Photo Insight with Jeremy Walker: Icebergs of Jökulsárlón
A look back at the virtues and perils of shooting in the ever-shifting alien landscape of Jökulsárlón glacial lake in Iceland
Iceland is one of those areas that are catnip for landscape photographers. It’s an area replete with stunning scenery and, perhaps most importantly, it’s very accessible. There are plenty of places to park and wherever you look there’s something to attract the eye. Iceland has everything, from snow-capped mountains, glaciers, volcanoes, cliffs, coasts, and plenty of rocks. There’s a lot for a photographer to shoot in what is a relatively small area.
It’s a naturally beautiful place and, aesthetically speaking, is unusual. When you visit, you can see why a lot of movie directors go there to shoot their films. There’s variety, and not just for landscape photographers. If you like photographing wildlife, there are copious species to see. Bird life is a big draw. You’ll witness everything from puffins to bigger birds such as sea eagles. It’s a massive cross-section of animal life. As an example, while standing on the beach one day, I witnessed a pod of nine killer whales. On another occasion, I saw an apparent mass herring suicide where they all jumped on to the beach and died. The birds were in for a good feast that day. And of course on top of everything else, you have the incredible display of the Northern Lights. So you can see why photographers like to travel all that distance. It’s bleak, but there’s a genuine beauty to it. It’s a weird landscape, almost lunar, maybe even a little post- apocalyptic.
On the beach
The images you see here were taken in Jökulsárlón, a glacial lake of southeast Iceland, on the edge of Vatnajökull National Park. The lumps of ice are icebergs, and they can drastically vary in size – some are several feet across. The ice has been washed down from the glacier, through the glacial lagoon, washed out to sea, then, during the next high tide, it is deposited back onto the black volcanic sand beaches. It happens in just this one place, so you get an awful lot of people going to that one area.
That raises the issue of how you go to an area like this and still come away with fresh images. It depends on several factors, for example, the nature of the tide at the time you visit, and how many other people are around. You’ll often get pristine sand and then you’ll get someone with a tripod walk through that sand and mess up the shot. But it also depends on how much ice and sand is there. Sometimes big storms come in and wash all the sand away; then the beach becomes a landscape of pebbles. It’s much nicer if it’s black sand. Basically, there are shots to be had, but there’s a danger of getting overloaded with blurry long exposures. It seems to be what people want to go and do.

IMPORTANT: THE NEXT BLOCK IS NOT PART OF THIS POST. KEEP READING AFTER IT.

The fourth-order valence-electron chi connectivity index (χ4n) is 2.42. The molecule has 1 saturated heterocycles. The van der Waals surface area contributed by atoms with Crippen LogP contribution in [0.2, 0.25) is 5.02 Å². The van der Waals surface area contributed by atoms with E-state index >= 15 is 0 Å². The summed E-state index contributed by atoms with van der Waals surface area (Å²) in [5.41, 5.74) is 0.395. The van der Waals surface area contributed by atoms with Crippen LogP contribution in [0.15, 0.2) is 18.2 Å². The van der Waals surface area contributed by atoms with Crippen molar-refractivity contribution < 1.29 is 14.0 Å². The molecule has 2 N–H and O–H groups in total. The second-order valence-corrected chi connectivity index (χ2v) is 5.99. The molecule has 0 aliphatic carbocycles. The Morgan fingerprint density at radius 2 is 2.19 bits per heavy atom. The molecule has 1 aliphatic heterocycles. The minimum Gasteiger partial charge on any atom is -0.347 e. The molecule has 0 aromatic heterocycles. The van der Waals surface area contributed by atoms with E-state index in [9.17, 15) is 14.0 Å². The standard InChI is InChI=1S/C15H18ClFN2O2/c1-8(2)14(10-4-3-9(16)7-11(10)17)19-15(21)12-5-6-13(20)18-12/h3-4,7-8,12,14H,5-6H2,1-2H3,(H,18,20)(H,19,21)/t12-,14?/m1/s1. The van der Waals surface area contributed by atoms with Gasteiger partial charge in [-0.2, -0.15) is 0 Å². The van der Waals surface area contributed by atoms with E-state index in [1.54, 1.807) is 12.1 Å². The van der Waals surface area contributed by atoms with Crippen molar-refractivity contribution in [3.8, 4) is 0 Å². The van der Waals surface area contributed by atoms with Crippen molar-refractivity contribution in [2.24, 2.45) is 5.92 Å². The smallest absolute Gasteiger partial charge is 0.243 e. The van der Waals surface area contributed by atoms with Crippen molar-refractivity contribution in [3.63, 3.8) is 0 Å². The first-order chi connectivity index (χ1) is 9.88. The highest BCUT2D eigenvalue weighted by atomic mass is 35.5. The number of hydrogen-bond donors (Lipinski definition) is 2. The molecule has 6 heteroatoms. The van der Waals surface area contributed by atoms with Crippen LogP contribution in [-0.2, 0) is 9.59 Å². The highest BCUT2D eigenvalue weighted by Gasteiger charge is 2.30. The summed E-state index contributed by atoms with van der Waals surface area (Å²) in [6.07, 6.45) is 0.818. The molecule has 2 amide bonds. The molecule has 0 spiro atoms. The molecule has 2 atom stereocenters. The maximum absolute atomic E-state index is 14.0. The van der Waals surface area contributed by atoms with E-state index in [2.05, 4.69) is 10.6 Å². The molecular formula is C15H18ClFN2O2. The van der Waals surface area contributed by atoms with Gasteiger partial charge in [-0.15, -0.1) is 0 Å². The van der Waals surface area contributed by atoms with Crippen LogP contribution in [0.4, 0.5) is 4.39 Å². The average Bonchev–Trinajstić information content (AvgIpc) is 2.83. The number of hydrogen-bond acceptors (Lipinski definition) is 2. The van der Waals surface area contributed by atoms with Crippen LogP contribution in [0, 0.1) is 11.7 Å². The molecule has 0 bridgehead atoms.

Due to its nature, Iceland is a landscape in constant flux. I’ve never known a landscape change as much. You can have clear blue skies and calm seas one day then be faced with 15ft waves the next. Sometimes, the winds are so severe that the police have to close the roads. The coast is on the move all the time with the waves coming in – one day there will be a beach and the next it’s gone. Then a few days later, it’s back. It changes that much.
The camera I used for these shots was the Nikon D810 with a Nikon 24-70mm f/2.8 lens. I used a Gitzo Series 3 tripod with an Arca Swiss double pan head and quick release bracket for an easy transition from horizontal to vertical. Trying to photograph in a place like Jökulsárlón is almost a war of attrition. If it’s not raining, it’s snowing. If it’s not snowing, it’s incredibly windy. Then you’ve got all the volcanic dust flying around the air. It plays havoc with your kit. You’ll come back from a day’s shooting and your tripod and lens probably graunch with sand. It can be a nightmare.
Iceland is not a very camera-friendly place, with the conditions as they are. Just trying to keep your kit dry can be the biggest battle. I tend to keep my kit wrapped up with a big leather chamois cloth, secured with a bulldog clip. That means no moisture falls onto the camera and it reduces the risk of dust and sand getting into it. But sometimes you have to face the fact that if conditions get too bad, you just have to pack up. Even if it’s just windy you’re getting sea spray all over the place. You may notice that one of these shots is slightly softer than the other and that’s because salt was getting onto the lens. It’s knocked the contrast back a little bit.
When I’m shooting, I tend to have the Lee filter system on the front of my lens, perhaps a grad or a stopper of some sort. Then at least, if it’s really dusty, the filters will get scratched, not the lens. Filters are a lot easier and cheaper to replace.
If someone who has never visited Iceland asked me for advice, I’d say to go and expect the worst conditions possible for shooting. Then if they’re not that bad, you’ll be pleasantly surprised and you’ll enjoy it. But when I go, I go expecting bad weather and to have three or four days when I’m in rain all the time. It sounds pessimistic, but it’s good advice. Just be prepared. Pack your waterproofs, walking boots and overtrousers. You name it, you pack it.
Jeremy Walker, an award-winning professional photographer with many years’ experience specialising in high quality landscape and location photography from around the world for use by advertising, design and corporate clients. His belief in ‘quality is everything’ serves his clients well. www.jeremywalker.co.uk